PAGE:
Lukman Hakim Saifuddin
Lukman Hakim Saifuddin was born in Jakarta, November 25, 1962. His father was a ministry of religious affairs at the time of President Soekarno (1962-1968). Elementary and junior high school in Jakarta. Then he entered the Pondok Pesanren Darussalam Gontor, Ponorogo, East Java. He continued his study at the Faculty of Da’wah, Islamic University of As-Syafiiyah, Jakarta. During his college years, Lukman was active in NU. He stands out in the field of study, training, and research.
His political career, he followed the NU tradition at that time anchored to the United Development Party (PPP). At the age of 35 years he became a member of the House of Representatives 1997-1999 period. Subsequently, three consecutive elections he became a member of the House and the latter, he became Vice Chairman of the MPR RI 2009-2014.
At the end of 2014, he was appointed President Susilo Bambang Yudhoyono (SBY) to replace Suryadharma Ali, Chairman of DPP PPP, to become Minister of Religion Affairs in United Indonesia Cabinet. He served as a minister for only three months at the end of the SBY period. Due to his consistency in carrying fruitful results, At The leadership of the elected president Jokowi reappointed Lukman Hakim Saifuddin as Minister of Religious Affairs in the Indonesian Working Cabinet 2014- 2019.
Dr. Peter Mandaville is Professor of Government and Politics in the Schar School of Policy and Government at George Mason University. He is also a Nonresident Senior Fellow in Foreign Policy Studies at the Brookings Institution and Senior Research Fellow at Georgetown University’s Berkley Center for Religion, Peace & World Affairs. From 2015-16 he was a Senior Advisor in the Office of Religion and Global Affairs at the U.S. State Department. Previous government experience includes serving as a member of former Secretary of State Hillary Clinton’s Policy Planning Staff from 2011-12 where he helped shape the U.S. response to the Arab Spring. At Mason he was previously the Founding Director of the Center for Global Studies and also Director of the Ali Vural Ak Center for Global Islamic Studies. His previous visiting affiliations have included American University, the Center for Strategic and International Studies, and the Pew Research Center.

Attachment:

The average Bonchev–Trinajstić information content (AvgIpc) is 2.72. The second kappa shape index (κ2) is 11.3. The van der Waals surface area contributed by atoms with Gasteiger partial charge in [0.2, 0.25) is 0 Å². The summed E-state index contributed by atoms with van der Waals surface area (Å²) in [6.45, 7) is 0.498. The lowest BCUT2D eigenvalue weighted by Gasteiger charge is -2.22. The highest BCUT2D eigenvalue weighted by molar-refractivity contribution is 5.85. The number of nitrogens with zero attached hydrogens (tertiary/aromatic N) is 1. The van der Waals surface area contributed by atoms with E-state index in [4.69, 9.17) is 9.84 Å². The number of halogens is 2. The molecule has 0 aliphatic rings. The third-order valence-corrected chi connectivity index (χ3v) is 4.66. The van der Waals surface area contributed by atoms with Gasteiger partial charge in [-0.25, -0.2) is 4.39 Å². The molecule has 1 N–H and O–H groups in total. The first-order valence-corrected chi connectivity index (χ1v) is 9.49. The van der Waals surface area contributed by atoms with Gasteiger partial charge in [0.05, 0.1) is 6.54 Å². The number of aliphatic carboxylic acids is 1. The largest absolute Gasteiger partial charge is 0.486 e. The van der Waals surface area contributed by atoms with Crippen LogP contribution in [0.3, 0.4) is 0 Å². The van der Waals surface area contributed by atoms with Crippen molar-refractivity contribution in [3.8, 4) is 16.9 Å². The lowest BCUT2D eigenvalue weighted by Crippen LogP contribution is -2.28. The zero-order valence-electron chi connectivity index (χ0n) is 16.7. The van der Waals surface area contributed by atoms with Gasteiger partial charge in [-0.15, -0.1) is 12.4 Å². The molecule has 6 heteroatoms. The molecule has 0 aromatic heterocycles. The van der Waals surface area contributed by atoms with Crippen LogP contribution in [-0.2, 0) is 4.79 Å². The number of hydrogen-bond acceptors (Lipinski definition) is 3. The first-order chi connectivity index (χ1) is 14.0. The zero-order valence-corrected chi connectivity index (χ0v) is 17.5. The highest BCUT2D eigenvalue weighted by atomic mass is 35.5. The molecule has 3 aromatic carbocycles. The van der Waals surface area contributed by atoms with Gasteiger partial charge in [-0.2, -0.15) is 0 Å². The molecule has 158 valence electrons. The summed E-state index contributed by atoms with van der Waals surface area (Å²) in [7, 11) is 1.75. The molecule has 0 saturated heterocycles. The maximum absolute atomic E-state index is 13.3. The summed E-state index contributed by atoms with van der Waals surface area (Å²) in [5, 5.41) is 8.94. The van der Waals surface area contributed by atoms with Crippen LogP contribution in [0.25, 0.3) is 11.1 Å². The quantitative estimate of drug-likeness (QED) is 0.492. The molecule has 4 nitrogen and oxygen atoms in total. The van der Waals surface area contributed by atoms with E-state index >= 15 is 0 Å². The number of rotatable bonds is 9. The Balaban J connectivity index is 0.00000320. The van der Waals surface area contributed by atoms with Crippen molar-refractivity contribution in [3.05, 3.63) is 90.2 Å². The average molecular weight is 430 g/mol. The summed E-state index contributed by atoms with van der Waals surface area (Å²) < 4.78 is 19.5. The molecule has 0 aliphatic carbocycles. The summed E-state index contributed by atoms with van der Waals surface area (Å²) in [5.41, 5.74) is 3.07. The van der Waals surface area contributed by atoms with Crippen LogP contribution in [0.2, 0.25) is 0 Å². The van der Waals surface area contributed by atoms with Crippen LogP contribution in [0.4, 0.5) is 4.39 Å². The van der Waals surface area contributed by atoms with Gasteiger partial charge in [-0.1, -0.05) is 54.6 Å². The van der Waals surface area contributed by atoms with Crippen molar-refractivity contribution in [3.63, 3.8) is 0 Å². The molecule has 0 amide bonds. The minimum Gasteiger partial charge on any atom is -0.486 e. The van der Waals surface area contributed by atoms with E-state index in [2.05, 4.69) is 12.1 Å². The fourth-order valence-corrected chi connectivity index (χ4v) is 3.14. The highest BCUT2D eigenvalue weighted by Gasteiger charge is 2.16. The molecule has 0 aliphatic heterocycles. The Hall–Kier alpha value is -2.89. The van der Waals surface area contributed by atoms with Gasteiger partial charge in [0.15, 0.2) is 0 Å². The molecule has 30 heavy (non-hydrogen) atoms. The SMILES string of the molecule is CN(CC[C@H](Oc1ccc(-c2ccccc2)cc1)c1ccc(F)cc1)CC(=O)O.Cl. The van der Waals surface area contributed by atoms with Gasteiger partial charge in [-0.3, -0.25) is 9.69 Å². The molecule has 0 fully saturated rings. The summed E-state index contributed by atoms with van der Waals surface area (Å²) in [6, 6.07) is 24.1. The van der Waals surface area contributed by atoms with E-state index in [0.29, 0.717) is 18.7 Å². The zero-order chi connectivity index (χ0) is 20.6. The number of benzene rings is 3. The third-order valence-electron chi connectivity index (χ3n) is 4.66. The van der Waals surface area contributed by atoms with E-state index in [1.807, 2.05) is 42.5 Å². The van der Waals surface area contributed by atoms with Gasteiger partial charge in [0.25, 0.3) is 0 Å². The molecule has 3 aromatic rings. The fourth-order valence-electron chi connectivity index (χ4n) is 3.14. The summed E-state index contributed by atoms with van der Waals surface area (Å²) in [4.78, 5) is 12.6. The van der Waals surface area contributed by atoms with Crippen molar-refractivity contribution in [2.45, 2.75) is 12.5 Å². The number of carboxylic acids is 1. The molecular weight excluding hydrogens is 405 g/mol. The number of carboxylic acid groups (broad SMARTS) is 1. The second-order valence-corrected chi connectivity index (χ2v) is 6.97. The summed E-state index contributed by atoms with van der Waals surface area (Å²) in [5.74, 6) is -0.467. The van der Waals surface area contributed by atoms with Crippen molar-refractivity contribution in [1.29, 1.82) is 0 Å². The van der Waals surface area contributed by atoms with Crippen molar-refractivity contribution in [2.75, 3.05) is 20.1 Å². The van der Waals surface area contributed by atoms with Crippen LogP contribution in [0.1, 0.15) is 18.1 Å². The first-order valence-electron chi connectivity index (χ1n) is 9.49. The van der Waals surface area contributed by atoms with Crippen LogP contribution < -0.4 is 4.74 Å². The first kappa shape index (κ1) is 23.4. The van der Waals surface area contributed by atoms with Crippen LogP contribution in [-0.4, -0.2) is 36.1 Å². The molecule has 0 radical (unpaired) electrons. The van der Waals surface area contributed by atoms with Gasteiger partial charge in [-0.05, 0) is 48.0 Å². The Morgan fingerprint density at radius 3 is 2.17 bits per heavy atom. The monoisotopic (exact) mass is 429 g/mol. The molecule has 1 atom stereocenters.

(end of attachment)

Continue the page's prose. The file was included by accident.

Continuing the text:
He is the author of, among other titles, Islam and Politics (Routledge, 2007; 2nd edition, 2014), a broad global overview of Islamic social and political movements, and Transnational Muslim Politics: Reimagining the Umma (Routledge, 2001), a study of Muslim communities in the United Kingdom. He also is co-editor of several volumes of essays in the fields of international relations and Islamic Studies, including Politics from Afar: Transnational Diasporas & Networks (Columbia University Press, 2012). In addition to his numerous book chapters and journal articles, he has contributed to publications such as Foreignpolicy.com, Foreignaffairs.com, the International Herald Tribune, The Atlantic, and The Guardian. He has also consulted widely for government, media and nongovernmental organizations on contemporary Muslim world affairs, and has testified before the U.S. Congress on political Islam and human rights in the Middle East. His research has been supported by the John D. and Catherine T. MacArthur Foundation, the Carnegie Corporation of New York, the Henry Luce Foundation, and the National Endowment for the Humanities. Born and raised in the Middle East—the third generation of his family to live in the region—his recent research has taken him to a wide range of Muslim settings such as Pakistan, Indonesia, Malaysia, and West Africa.
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